### Video Transcript

Which of the following statements correctly describes a concave lens? A concave lens is thicker than a convex lens. A concave lens has uniform thickness. A concave lens increases in thickness from its centre to its edges. A concave lens decreases in thickness from its centre to its edges.

Looking over these four statements, we see that they’re all different claims about a concave lens. Concave lenses are one common type of lens. Another, named in one of our answer options, is a convex lens.

Now say that we have a lens that looks like this. We can see that if we look at the lens with our eye over here to the left of it, then the lens is bulging out towards us, toward our eye. On the other hand, if our vantage point is on the other side of the lens, then in this case, we see the lens bowing inward.

Thinking about looking at a lens like this from either side as we have here is one helpful way to remember the difference between these two common types of lenses, concave and convex. While a convex lens is one that bulges out in the middle like this side here. A concave lens is one whose top and bottom seem to curl around its middle portion. We can remember the distinction between these two by thinking of the word “cave” in concave.

A cave is something that we can walk into. And the way that this lens curves when our eye is on the right side of it over here takes on a shape that can remind us of this. All this means that if we were to draw a lens which is specifically concave, that lens would look something like this. Regardless of the side from which we view this lens, in both cases, it curves inward from either side. In that sense, it’s like a cave we can walk into, which reminds us that it’s concave. In contrast to this, a convex lens would look something like this. It bulges outward when viewed from either side.

Now that we know what a concave lens would look like in general, let’s reconsider our four answer options for describing this lens.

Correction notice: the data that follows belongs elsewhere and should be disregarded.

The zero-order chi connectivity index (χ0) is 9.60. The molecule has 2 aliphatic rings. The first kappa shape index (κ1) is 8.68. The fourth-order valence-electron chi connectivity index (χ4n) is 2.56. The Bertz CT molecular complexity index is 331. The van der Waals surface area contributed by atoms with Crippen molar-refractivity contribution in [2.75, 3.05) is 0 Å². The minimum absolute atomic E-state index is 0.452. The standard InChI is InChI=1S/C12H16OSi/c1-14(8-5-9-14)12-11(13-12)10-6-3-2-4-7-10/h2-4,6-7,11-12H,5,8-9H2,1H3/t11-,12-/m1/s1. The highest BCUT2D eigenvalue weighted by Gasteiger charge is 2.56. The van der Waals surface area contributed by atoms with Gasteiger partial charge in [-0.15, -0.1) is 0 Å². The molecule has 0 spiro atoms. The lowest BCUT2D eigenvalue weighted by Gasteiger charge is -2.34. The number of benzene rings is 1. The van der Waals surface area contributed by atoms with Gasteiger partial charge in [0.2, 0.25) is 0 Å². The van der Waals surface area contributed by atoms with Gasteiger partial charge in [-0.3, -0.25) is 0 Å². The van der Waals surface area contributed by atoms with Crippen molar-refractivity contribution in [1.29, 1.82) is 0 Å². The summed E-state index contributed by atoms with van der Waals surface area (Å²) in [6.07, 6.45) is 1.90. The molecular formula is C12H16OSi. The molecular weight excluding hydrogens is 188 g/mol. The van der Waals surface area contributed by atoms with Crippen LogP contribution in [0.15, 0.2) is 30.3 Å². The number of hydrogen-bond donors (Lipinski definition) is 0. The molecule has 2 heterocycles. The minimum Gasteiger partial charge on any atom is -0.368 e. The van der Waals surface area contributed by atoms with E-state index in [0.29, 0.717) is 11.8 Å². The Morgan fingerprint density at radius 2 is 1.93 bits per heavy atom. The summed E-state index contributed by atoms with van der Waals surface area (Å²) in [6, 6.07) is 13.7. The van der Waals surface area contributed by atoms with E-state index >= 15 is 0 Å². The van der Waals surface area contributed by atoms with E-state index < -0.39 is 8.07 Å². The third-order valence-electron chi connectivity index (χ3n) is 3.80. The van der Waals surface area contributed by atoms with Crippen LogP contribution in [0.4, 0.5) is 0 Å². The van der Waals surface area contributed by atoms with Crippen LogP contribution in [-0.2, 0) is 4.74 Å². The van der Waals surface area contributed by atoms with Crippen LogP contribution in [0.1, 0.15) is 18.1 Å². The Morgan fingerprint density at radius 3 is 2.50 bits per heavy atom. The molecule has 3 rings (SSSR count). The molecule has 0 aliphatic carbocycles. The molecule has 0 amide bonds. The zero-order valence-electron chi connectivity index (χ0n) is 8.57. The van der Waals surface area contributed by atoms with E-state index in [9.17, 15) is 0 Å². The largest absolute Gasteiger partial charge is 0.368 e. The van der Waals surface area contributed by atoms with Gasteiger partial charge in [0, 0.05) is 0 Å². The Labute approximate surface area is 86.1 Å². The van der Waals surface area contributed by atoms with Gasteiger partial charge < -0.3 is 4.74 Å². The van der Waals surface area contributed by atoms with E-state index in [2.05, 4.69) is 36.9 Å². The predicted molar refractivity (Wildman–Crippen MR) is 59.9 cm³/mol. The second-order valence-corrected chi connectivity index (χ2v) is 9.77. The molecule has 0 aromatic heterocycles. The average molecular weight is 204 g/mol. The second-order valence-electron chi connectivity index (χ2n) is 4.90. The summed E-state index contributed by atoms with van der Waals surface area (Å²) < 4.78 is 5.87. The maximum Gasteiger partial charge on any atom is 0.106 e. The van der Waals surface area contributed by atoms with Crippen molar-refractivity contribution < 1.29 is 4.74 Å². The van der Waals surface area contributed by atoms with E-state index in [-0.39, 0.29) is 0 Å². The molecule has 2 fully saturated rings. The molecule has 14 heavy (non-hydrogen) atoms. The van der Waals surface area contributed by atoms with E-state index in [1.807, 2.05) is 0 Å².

The first option says that a concave lens is thicker than a convex lens. Well, the concave and convex lenses we’ve drawn here seem to suggest this relationship. But it’s not necessarily always the case that a concave lens is thicker than a convex lens. For example, what if our convex lens looked like this, where it’s practically a sphere? In that case, the convex lens is the thicker of the two. So we won’t choose option A for our answer.

The next option says that a concave lens has uniform thickness. This description of uniform thickness means that if we drew a vertical line down through the middle of our concave lens. Then the distance from that line to the outer portion of the lens on either the left or the right side will always be the same. But we can see that that’s not the case. That the lens has a greater thickness towards its edges than it does towards its centre. So we’ll eliminate this option as well.

Our next answer candidate says that a concave lens increases in thickness from its centre to its edges. So let’s think about what this is saying. It’s saying that the thickness of the lens at its centre, right here, is less than the thickness of the lens at its edges, at its top and bottom. And based on our diagram, this seems like a true description of this lens. We’ll put a check mark by this option, keep it in mind, and consider our last option, choice D.

This says that a concave lens decreases in thickness from its centre to its edges. We see that this actually is a better description of a convex lens than a concave lens. The centre portion of a convex lens, shown right here, is its thickest part. and then, at its edges, its top and bottom its thinnest. We see then that it’s a convex and not a concave lens that decreases in thickness from its centre to its edges.

For our final answer then, we’ll choose option C. A concave lens increases in thickness from its centre to its edges.